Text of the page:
Well, hello there.
Who are you?
Based on your vibe, a student. My guess, Queen’s. You’re not here to be ogled. You might have an actual interest in this magazine. I mean it’s Queen’s, though. You like a little attention.
Okay, I’ll bite.
WOW. How creepy am I? Did that scare you? It sure freaked me out. It would have sounded better in Penn Badgley’s voice, though. I promise. Have you picked up on the reference yet, or do I just sound insane? I’ll explain myself, don’t worry.
You came into my life in the middle of the winter break. After a day of binging the entire first season, I couldn’t decide how I felt about it. I wasn’t sure if I loved Joe, if I hated him, or if I could see myself doing the same things. In the days following my intense viewing session I found myself rethinking my social media presence. Sure, I have a private Instagram, but that’s it. It probably wouldn’t take that much to find me. I know for a fact that I have no problem looking for someone else.
Through a conversation with a friend in which he used the phrase: “I went full-Joe” (referring to Internet-stalking someone) I realized that those feelings I had after watching You might have been justified. In this digital age, it’s unbelievably easy to find someone on the Internet. Also, with all this information available, is it not practical?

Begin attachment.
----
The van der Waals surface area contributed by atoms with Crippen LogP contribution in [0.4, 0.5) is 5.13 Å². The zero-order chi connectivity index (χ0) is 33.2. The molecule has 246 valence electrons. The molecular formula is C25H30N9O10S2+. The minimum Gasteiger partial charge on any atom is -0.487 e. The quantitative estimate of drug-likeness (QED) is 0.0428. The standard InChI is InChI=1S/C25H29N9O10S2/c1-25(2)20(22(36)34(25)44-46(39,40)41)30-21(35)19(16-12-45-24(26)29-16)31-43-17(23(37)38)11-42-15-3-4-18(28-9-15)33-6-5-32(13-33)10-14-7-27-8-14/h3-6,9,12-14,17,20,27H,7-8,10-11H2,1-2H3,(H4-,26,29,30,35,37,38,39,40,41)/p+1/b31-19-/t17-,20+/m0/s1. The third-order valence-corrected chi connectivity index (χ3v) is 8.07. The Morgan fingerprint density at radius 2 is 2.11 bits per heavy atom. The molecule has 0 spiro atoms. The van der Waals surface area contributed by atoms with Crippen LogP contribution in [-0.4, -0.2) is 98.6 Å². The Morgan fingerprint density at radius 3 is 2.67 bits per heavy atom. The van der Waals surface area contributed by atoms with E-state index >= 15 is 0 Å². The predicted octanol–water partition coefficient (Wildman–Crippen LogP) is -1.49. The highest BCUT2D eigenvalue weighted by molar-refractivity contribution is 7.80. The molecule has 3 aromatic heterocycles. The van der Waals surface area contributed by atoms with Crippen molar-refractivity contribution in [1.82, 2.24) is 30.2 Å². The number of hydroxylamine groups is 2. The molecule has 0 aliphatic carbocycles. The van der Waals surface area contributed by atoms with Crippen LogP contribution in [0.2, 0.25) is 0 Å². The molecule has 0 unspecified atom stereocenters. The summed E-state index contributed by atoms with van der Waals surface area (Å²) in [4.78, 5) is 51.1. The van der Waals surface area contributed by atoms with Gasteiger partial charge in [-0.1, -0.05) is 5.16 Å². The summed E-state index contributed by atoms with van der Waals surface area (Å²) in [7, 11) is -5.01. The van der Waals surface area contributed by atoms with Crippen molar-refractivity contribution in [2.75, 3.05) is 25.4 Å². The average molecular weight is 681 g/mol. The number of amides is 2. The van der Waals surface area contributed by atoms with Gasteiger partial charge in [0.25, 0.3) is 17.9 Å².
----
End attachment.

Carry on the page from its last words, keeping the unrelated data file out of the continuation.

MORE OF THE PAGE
Every account set to public. You want to be seen, heard, known. I’ll oblige.
This fully applies to our dating lives. We’re all looking for that perfect person, right? Call me a hopeless romantic, but if I can find out if I’ll get along with someone before I have to go through an awkward first interaction, I’m in. Has anyone even had a meet-cute in the past five years?
First name? Age? Program? School? I only need two and I’ll have you in minutes. I’m not crazy or anything, it’s just that easy.
I won’t immerse myself in someone else’s life to force the perfect love story, and I’m definitely not going to KILL anyone, but in 2019, it isn’t out of the ordinary to know who someone is before you even shake hands (if people still do that). We broadcast ourselves across multiple platforms to show the world that we have lives that others should envy, and it’s fun to look around. You can’t be reading this and deny ever creeping someone. Joe merely showed us an extreme version of something we all do.
You explores the boundary between love and obsession, between being protective and being a murderer. It poses the question: “does love really conquer all?” “All” being a bit of homicide and manipulation. You know, the good stuff. Allowing the audience to hear Joe’s inner thoughts gave us a relatable side. He knew a lot of what he was doing was just plain whack, but it was all for love…his twisted version of it, that is. It’s the same justification we give ourselves when it’s 2am and we’re three years deep in someone’s feed, looking at their old pets and relatives they haven’t seen in a minute.
In my quest for love, I have to remind myself that there are two sides to the Instagram story. If I’m looking at them, they’re probably looking at me. It’s just something we’re all going to have to get used to. Joe was right.
Maybe my One will present themselves the old fashion way, maybe they’ll need a little push.
The things we do for love.
Sam Turnbull is our MUSEings editor for our print edition. She can be found spouting linguistics facts at anyone who will listen or searching every corner of Apple Music for her Song of the Week.